Abstracts: April 30th, 2007

The scheme provides grants for the installation of microgeneration technologies in public sector buildings, including schools, hospitals, housing associations and local authorities and charitable bodies. Grants are available for the installation of solar photovoltaic, solar hot water, wind, ground source heat pump, and biomass systems.A Suffolk primary school benefited from an earlier grant scheme and now makes use of several types of renewable energy sources to contribute to the electrical and heating demands of the building, which in-turn contribute to the overall sustainability of the new school building to reduce its environmental impact. A wind turbine generates 6kW of electricity and on an average day the electricity produced is sufficient to run all the computers in the ICT Suite. A further 1kW of electricity is produced by a number of photo voltaic modules mounted on the specially sloped roof. These modules collect energy from the sun and convert it to electricity with no moving parts.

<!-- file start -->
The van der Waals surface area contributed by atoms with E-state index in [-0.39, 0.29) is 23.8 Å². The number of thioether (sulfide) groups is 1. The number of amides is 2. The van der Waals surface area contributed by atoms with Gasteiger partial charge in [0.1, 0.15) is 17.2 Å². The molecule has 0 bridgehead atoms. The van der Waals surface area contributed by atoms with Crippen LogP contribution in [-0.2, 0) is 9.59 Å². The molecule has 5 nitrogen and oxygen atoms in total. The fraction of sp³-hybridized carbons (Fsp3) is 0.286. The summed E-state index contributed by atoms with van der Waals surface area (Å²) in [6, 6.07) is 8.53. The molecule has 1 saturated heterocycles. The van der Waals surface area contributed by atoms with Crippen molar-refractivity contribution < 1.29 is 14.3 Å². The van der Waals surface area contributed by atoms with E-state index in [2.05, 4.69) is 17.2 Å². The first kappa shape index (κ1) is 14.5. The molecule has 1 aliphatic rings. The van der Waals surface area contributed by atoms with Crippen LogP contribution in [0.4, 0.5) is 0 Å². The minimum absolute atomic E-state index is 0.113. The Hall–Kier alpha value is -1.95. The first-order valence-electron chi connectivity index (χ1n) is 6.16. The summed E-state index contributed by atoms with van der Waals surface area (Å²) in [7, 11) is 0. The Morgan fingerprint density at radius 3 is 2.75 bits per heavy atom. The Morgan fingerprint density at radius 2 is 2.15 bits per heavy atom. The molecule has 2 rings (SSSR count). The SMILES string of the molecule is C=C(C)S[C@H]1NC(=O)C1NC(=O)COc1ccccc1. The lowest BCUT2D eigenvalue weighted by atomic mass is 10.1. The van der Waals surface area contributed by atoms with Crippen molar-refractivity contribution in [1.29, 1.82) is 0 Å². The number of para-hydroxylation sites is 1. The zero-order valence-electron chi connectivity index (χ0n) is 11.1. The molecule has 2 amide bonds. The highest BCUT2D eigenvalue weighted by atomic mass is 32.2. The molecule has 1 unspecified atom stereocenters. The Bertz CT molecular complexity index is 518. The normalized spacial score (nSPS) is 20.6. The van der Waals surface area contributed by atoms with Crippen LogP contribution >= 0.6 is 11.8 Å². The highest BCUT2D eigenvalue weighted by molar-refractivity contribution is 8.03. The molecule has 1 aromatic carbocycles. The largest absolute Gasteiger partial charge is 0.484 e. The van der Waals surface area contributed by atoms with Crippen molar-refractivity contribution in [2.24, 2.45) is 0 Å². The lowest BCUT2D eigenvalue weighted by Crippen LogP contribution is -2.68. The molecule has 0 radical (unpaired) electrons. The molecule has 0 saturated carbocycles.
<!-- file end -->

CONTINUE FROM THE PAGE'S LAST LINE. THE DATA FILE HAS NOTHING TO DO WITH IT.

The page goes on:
The school has also installed a large area of solar panels on the roof slope to provide additional heat to the water storage tanks. Heat throughout the school is distributed via under floor heating. This form of heating uses water at a lower temperature than conventional radiators and is therefore able to make best use of the water heated by the solar collectors.

To qualify for a grant products must be purchased from listed suppliers and installed by their sub-contractors.

The programme is managed for the Department of Trade & Industry by Building Research Establishment, and applications can be made until March 2008.

Further information is available at: http://www.lowcarbonbuildingsphase2.org.uk